Sunbeams rebound off a mirrored facade, abseilers perform stunts on the imposing 40m-high cauldron-shaped sculpture.
This is The Depot in the Dutch city of Rotterdam, which opens to the public on Saturday after a royal unveiling by King Willem-Alexander.
Most museums have capacity to display only a small percentage of their works.
The Depot is exhibiting the Boijmans Van Beuningen's entire art collection of more than 150,000 pieces.
Other European museums have been in touch, investigating how they might share their storage in ambitious, previously unseen ways.
In reflecting Rotterdam's skyline in the soaring curved exterior, the idea is that as people look at The Depot they see themselves.
It is a thematic ambition that continues inside.
Image source, BBC/Anna Holligan
As we soar skywards in a glass elevator, I spot Picasso's Grey Owl and a bejewelled carpet by Dutch artist Suzan Drummen: ancient artefacts jostling for attention with contemporary treasures.
An eclectic collection is visible from the six-storey atrium. Traversing, transparent staircases encourage visitors to explore beyond their comfort zones and discover new realms.
In traditional galleries, the main attractions occupy prime position in great halls.
In the Rijksmuseum, Louvre or Prado, enthusiasts might make a beeline for The Night Watch, Mona Lisa or Hieronymus Bosch, the pragmatic layout of The Depot forces visitors to change their behaviour.
The collection is worth an estimated $8bn (£6bn), but works here are arranged according to type and size, rather than value or status.
The hierarchy has been deliberately dismantled.
Away from the atrium in storage areas white coats must be worn. We tread over white sticky plastic mats, designed to prise off any bugs and dirt to protect and preserve.
Paintings are hung on retractable ceiling-to-floor white wire racks, attached to rails. They can be pulled out, but strictly by museum staff only, to reveal the works of some of the world's most revered masters.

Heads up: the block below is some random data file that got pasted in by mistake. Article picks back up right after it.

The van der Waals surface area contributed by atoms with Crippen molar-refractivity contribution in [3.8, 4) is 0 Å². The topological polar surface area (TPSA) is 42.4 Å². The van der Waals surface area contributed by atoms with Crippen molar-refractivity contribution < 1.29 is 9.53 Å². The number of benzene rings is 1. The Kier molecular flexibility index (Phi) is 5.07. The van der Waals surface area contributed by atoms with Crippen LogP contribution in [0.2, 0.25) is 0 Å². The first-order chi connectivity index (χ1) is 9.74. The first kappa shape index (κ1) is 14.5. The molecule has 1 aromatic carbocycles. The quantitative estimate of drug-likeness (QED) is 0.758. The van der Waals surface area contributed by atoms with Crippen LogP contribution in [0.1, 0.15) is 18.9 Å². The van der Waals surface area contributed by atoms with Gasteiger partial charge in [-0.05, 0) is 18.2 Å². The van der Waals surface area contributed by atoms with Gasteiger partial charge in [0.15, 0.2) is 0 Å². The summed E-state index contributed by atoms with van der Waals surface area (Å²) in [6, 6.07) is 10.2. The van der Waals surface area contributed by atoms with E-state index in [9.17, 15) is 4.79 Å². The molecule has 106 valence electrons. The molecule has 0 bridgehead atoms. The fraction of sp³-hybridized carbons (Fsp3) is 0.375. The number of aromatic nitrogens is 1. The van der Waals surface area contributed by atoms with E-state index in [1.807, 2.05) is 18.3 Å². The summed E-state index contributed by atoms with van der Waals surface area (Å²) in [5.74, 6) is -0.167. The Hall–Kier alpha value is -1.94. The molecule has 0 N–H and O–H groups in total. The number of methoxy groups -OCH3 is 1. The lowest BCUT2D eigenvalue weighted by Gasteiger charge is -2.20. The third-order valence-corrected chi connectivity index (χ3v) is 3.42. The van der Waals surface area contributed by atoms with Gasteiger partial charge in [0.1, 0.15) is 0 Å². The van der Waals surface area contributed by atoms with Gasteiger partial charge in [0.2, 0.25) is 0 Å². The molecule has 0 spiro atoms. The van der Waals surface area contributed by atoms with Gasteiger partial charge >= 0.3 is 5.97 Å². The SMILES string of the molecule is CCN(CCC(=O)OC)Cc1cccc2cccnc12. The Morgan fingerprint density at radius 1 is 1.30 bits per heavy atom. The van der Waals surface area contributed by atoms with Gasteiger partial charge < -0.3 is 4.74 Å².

Image source, BBC/Anna HolliganImage caption, Rembrandt's Titus at his Desk is revealed by Ina Klaassen, one of the museum's directors
Seeing these old masters in a new light invites the audience to appreciate art as we see it, rather than from a prescribed or preconceived perspective.
The idea is to make this space more inviting for those intimidated by monumental museums.
Image caption, Salvador Dalí's triptych Landscape with a Girl Skipping Rope is part of the collection
Gasps resound as a ceiling-height Salvador Dalí is hauled out from the racks like a library book, it is breath-taking to see such masterpieces slung almost like objects displayed in a Swedish furniture store.
"We are as safe as the national bank; we have to be," Ina Klaassen, one of the museum's directors, assures me.
Not even the directors have the biometric credentials required to access the secure zones within this priceless collection.
Putting the backstage front-stage is a means to celebrate the importance of curating to contemporary culture.
Restoration and conservation work is conducted in public view as staff peer through microscopes. Rotterdam's cityscape provides a dramatic backdrop, transforming behind-the-scenes procedures into almost theatrical displays.
Sometimes it's hard to differentiate between art and life and where the boundary lies.
Engineers hang upside down, housekeepers in shimmering jumpers lug vacuum cleaners alongside us in the lift.
The interior, industrial concrete is in keeping with the concept of this being a work space and a practical solution to the challenges of storing such vast public collections previously vulnerable to floods.
The original museum here had to be shut after suffering years of flooding and it could anyway only show a small proportion of the objects.
With a focus on sustainability, the building's toilets are flushed with rainwater collected on the roof, where elm trees are thriving. It is emblematic of a space that wants to blend in with the local environment as much as it aspires to stand out.
The Depot's answer to the problem of exhibiting and storing all of a museum's works has given the art world a valuable precedent.
In 2023 London's Victoria and Albert Museum will open the V&A East Storehouse on the former 2012 Olympic site, taking visitors behind the scenes in an "immersive experience".
But Ina Klaassen believes The Depot will remain one of a kind. "We had the space and idea to do it in a really radical way, I don't think anyone can do it like this."
All images by Anna Holligan subject to copyright